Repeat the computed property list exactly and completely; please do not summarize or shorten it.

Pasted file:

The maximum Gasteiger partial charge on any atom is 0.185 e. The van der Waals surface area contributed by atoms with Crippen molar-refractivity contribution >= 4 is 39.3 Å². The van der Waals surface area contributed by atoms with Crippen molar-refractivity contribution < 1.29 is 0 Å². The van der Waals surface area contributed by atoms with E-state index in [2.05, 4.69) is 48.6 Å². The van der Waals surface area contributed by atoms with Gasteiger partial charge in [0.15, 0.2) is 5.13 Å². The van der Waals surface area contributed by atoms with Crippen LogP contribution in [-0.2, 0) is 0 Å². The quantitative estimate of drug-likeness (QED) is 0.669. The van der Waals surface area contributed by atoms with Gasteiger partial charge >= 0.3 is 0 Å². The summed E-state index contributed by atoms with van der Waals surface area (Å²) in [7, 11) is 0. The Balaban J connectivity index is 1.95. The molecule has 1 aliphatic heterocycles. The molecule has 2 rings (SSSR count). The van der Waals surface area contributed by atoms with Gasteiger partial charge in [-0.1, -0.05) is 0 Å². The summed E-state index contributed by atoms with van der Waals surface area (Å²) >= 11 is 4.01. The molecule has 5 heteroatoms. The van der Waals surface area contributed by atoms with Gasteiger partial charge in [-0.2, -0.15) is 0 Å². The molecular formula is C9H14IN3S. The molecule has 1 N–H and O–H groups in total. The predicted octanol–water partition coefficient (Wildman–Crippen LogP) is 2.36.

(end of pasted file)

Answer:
The maximum Gasteiger partial charge on any atom is 0.185 e. The van der Waals surface area contributed by atoms with Crippen molar-refractivity contribution >= 4 is 39.3 Å². The van der Waals surface area contributed by atoms with Crippen molar-refractivity contribution < 1.29 is 0 Å². The van der Waals surface area contributed by atoms with E-state index in [2.05, 4.69) is 48.6 Å². The van der Waals surface area contributed by atoms with Gasteiger partial charge in [0.15, 0.2) is 5.13 Å². The van der Waals surface area contributed by atoms with Crippen LogP contribution in [-0.2, 0) is 0 Å². The quantitative estimate of drug-likeness (QED) is 0.669. The van der Waals surface area contributed by atoms with Gasteiger partial charge >= 0.3 is 0 Å². The summed E-state index contributed by atoms with van der Waals surface area (Å²) in [7, 11) is 0. The Balaban J connectivity index is 1.95. The molecule has 1 aliphatic heterocycles. The molecule has 2 rings (SSSR count). The van der Waals surface area contributed by atoms with Gasteiger partial charge in [-0.1, -0.05) is 0 Å². The summed E-state index contributed by atoms with van der Waals surface area (Å²) >= 11 is 4.01. The molecule has 5 heteroatoms. The van der Waals surface area contributed by atoms with Gasteiger partial charge in [-0.2, -0.15) is 0 Å². The molecular formula is C9H14IN3S. The molecule has 1 N–H and O–H groups in total. The predicted octanol–water partition coefficient (Wildman–Crippen LogP) is 2.36.